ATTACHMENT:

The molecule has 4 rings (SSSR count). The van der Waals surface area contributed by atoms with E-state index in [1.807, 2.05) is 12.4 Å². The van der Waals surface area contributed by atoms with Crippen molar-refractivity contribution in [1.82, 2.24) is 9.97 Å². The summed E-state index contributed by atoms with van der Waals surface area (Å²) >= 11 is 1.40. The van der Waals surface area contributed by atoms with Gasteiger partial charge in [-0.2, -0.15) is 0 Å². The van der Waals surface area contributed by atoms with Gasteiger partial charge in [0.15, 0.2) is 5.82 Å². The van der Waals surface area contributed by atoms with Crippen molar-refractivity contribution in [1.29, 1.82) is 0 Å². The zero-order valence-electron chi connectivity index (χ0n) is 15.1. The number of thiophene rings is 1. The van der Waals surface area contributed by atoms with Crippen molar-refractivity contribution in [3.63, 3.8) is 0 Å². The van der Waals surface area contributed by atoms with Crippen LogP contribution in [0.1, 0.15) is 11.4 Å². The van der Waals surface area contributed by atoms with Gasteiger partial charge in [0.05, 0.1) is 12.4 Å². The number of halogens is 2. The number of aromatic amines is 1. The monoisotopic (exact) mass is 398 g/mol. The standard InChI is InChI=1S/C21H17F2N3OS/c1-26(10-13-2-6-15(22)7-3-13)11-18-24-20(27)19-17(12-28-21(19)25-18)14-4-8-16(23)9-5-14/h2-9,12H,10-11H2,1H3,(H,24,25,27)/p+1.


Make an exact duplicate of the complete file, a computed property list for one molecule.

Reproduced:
The molecule has 4 rings (SSSR count). The van der Waals surface area contributed by atoms with E-state index in [1.807, 2.05) is 12.4 Å². The van der Waals surface area contributed by atoms with Crippen molar-refractivity contribution in [1.82, 2.24) is 9.97 Å². The summed E-state index contributed by atoms with van der Waals surface area (Å²) >= 11 is 1.40. The van der Waals surface area contributed by atoms with Gasteiger partial charge in [-0.2, -0.15) is 0 Å². The van der Waals surface area contributed by atoms with Gasteiger partial charge in [0.15, 0.2) is 5.82 Å². The van der Waals surface area contributed by atoms with Crippen molar-refractivity contribution in [1.29, 1.82) is 0 Å². The zero-order valence-electron chi connectivity index (χ0n) is 15.1. The number of thiophene rings is 1. The van der Waals surface area contributed by atoms with Crippen molar-refractivity contribution in [3.63, 3.8) is 0 Å². The van der Waals surface area contributed by atoms with Crippen LogP contribution in [0.1, 0.15) is 11.4 Å². The van der Waals surface area contributed by atoms with Gasteiger partial charge in [0.05, 0.1) is 12.4 Å². The number of halogens is 2. The number of aromatic amines is 1. The monoisotopic (exact) mass is 398 g/mol. The standard InChI is InChI=1S/C21H17F2N3OS/c1-26(10-13-2-6-15(22)7-3-13)11-18-24-20(27)19-17(12-28-21(19)25-18)14-4-8-16(23)9-5-14/h2-9,12H,10-11H2,1H3,(H,24,25,27)/p+1.